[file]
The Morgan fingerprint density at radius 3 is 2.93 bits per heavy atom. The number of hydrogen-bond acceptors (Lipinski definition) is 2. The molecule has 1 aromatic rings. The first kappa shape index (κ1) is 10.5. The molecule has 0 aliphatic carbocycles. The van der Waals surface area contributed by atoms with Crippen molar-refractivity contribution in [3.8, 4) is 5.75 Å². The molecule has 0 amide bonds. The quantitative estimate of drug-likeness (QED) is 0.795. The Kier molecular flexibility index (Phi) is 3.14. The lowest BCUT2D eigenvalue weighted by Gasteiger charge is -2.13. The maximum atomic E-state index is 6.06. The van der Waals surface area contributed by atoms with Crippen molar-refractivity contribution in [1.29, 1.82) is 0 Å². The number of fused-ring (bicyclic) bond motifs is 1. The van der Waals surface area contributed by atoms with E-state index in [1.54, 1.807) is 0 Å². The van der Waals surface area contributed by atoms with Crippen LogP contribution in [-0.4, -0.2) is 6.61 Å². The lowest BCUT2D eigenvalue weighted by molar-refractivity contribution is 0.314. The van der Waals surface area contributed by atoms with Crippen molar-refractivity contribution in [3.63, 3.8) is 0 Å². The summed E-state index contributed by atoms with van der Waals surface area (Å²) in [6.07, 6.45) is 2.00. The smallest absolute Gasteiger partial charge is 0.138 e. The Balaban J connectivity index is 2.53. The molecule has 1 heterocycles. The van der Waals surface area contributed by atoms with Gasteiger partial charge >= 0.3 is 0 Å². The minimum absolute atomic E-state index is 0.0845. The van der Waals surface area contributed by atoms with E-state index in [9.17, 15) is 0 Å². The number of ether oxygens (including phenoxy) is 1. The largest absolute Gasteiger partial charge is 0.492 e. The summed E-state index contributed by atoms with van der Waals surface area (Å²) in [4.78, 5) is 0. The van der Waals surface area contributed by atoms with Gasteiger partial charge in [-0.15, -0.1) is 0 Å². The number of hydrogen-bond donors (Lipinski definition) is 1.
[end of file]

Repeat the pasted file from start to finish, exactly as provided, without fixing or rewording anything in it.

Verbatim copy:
The Morgan fingerprint density at radius 3 is 2.93 bits per heavy atom. The number of hydrogen-bond acceptors (Lipinski definition) is 2. The molecule has 1 aromatic rings. The first kappa shape index (κ1) is 10.5. The molecule has 0 aliphatic carbocycles. The van der Waals surface area contributed by atoms with Crippen molar-refractivity contribution in [3.8, 4) is 5.75 Å². The molecule has 0 amide bonds. The quantitative estimate of drug-likeness (QED) is 0.795. The Kier molecular flexibility index (Phi) is 3.14. The lowest BCUT2D eigenvalue weighted by Gasteiger charge is -2.13. The maximum atomic E-state index is 6.06. The van der Waals surface area contributed by atoms with Crippen molar-refractivity contribution in [1.29, 1.82) is 0 Å². The number of fused-ring (bicyclic) bond motifs is 1. The van der Waals surface area contributed by atoms with E-state index in [1.54, 1.807) is 0 Å². The van der Waals surface area contributed by atoms with Crippen LogP contribution in [-0.4, -0.2) is 6.61 Å². The lowest BCUT2D eigenvalue weighted by molar-refractivity contribution is 0.314. The van der Waals surface area contributed by atoms with Crippen molar-refractivity contribution in [3.63, 3.8) is 0 Å². The summed E-state index contributed by atoms with van der Waals surface area (Å²) in [6.07, 6.45) is 2.00. The smallest absolute Gasteiger partial charge is 0.138 e. The Balaban J connectivity index is 2.53. The molecule has 1 heterocycles. The van der Waals surface area contributed by atoms with Gasteiger partial charge >= 0.3 is 0 Å². The minimum absolute atomic E-state index is 0.0845. The van der Waals surface area contributed by atoms with E-state index in [9.17, 15) is 0 Å². The number of ether oxygens (including phenoxy) is 1. The largest absolute Gasteiger partial charge is 0.492 e. The summed E-state index contributed by atoms with van der Waals surface area (Å²) in [4.78, 5) is 0. The van der Waals surface area contributed by atoms with Gasteiger partial charge in [-0.15, -0.1) is 0 Å². The number of hydrogen-bond donors (Lipinski definition) is 1.